Home ETHIOPIA Biden concerned about escalating violence in Ethiopia, worries about civilians

Biden concerned about escalating violence in Ethiopia, worries about civilians

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U.S. President-elect Joseph R. Biden Jr. on Monday said he was concerned about the escalating violence in Ethiopia.

In a call with the United Nations Secretary-General António Guterres, President-elect Biden added that he was worried about civilians in the Tigray region, where a regional conflict exploded on November 4.

Biden and Guterres discussed the need for a strengthened partnership between the United States and the United Nations on urgent global issues, including combatting COVID-19 and building resilience to future public health challenges; confronting the threat of climate change; addressing humanitarian need; advancing sustainable development; upholding peace and security and resolving conflicts; and promoting democracy and human rights.

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Since November 4, the Ethiopian military has been fighting the armed wing of the Tigray People’s Liberation Front (TPLF) in the northern region of Tigray, which borders Eritrea and Sudan.

Ethiopian Prime Minister Abiy Ahmed accuses Tigrayan leaders of attacking federal troops at a base in Tigray on November 4. The TPLF argues that the attack was a pre-emptive strike. TPLF adds that the government has been preparing for the war for about two years.

The Prime Minister of Federal Democratic Republic of Ethiopia H.E. Mr. Abiy Ahmed has arrived in Sochi to take part in the Russia–Africa Summit. Photo: Valery Sharifulin/TASS
The Prime Minister of Federal Democratic Republic of Ethiopia H.E. Mr. Abiy Ahmed arrives in Sochi to take part in the Russia–Africa Summit in October 2019 Photo: Valery Sharifulin/TASS

The Tigray conflict has left thousands of civilians and security forces dead, according to the International Crisis Group. More than 40,000 civilians are said to have fled to neighboring Sudan. Now, fear is growing that with Ethiopian Prime Minister Abiy Ahmed, a 2019 Nobel Peace Prize winner, resisting calls for dialogue, especially from the African Union, Ethiopia’s internal conflict could spread beyond its borders.

On Saturday, after about three weeks of war, beginning on November 4, Prime Minister Abiy announced that the army had captured Mekelle, the capital of the northern Tigray region.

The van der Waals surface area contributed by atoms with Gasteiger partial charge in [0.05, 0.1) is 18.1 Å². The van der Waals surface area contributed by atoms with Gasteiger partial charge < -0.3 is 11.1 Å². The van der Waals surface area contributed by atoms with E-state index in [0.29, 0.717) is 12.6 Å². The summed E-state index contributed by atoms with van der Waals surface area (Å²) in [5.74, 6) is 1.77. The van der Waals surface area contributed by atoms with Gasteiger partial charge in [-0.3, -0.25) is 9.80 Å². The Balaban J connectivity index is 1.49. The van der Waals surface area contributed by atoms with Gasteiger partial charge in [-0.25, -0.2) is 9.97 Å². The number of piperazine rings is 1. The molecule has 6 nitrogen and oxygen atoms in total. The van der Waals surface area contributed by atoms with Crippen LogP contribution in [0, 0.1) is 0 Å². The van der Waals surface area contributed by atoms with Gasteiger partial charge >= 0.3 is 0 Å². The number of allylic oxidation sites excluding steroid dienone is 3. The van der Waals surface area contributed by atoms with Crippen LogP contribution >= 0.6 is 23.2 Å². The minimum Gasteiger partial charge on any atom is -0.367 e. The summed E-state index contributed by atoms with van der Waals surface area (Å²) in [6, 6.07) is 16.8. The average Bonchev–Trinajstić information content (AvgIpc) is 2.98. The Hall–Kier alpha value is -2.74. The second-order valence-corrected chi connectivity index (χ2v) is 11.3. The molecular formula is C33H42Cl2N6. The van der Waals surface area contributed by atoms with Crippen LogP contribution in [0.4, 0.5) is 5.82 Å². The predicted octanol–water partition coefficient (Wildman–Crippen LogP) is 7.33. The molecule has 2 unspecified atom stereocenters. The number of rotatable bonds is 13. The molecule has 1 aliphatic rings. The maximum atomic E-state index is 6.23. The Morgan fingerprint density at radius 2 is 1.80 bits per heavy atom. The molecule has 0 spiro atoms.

“We’ve been able to enter Mekelle city without innocent civilian being targets,” Abiy was quoted by the Ethiopian Broadcasting Corporation (EBC) as saying, before posting a statement on Twitter saying “the Federal government is in full control of the city of Mekelle.” Abiy added that the army would begin to locate Tigray’s leaders and arrest them.

The Ethiopian PM said the task ahead was that of “rebuilding what has been destroyed”, adding that the “utmost priority” was that “of returning normalcy to the people of the Tigray region.”

He said police were searching for the leaders of the Tigray People’s Liberation Front (TPLF).

However, fighting has continued and there did not seem to be any solution in sight.

On Monday, multiple reports quoted Debretsion Gebremichael, who leads the Tigray People’s Liberation Front (TPLF), as saying that his fighters had retaken another city, and that fighting near the regional capital, Mekelle, was still on.

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Debretsion Gebremichael leads the Tigray People’s Liberation Front (TPLF)

The government insisted that TPLF had been crushed, with Abiy telling parliament on Monday that not a single civilian had been killed by government forces since the offensive was launched on November 4.

But, human rights groups and media said they were unable to verify those claims because the phone lines and the internet remained cut off.

The European parliament in its resolution of November 26, 2020, on the situation in Ethiopia, said it was “deeply concerned about the de facto communications blackout in the northern Tigray region.”

The EU parliament urged “the Ethiopian Government to restore all forms of communication to Tigray as an act of accountability and transparency for its military operations in the region and to allow free communication among the people of Tigray.”

It stressed “the importance of, and the need for, access to information both online and offline, as the right of all people to be informed and to access information.”

The EU said independent reporting on the situation should be allowed, and urged the Abiy government to immediately grant independent media access to Tigray and to fully respect the freedoms of expression, association and of the press, as provided for in the Ethiopian Constitution.

The EU parliament also called on the Abiy government to release unjustly detained journalists and bloggers, adding that peaceful protest is part of a democratic process and that responding with excessive force should be avoided under all circumstances.

EU called on all parties to the conflict to guarantee the safe and free movement of civilians and to ensure that the right of freedom of assembly is upheld.

This publication is in the process of establishing contact with all sides as well.

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Simon Ateba
Simon Ateba
Based in Washington, District of Columbia, United States of America, Simon leads a brilliant team of reporters, freelance journalists, analysts, researchers and contributors from around the world to run TODAY NEWS AFRICA as editor-in-chief. Simon Ateba's journalistic experience spans over 10 years and covers many beats, including business and investment, information technology, politics, diplomacy, human rights, science reporting and much more. Write him: simonateba@todaynewsafrica.com

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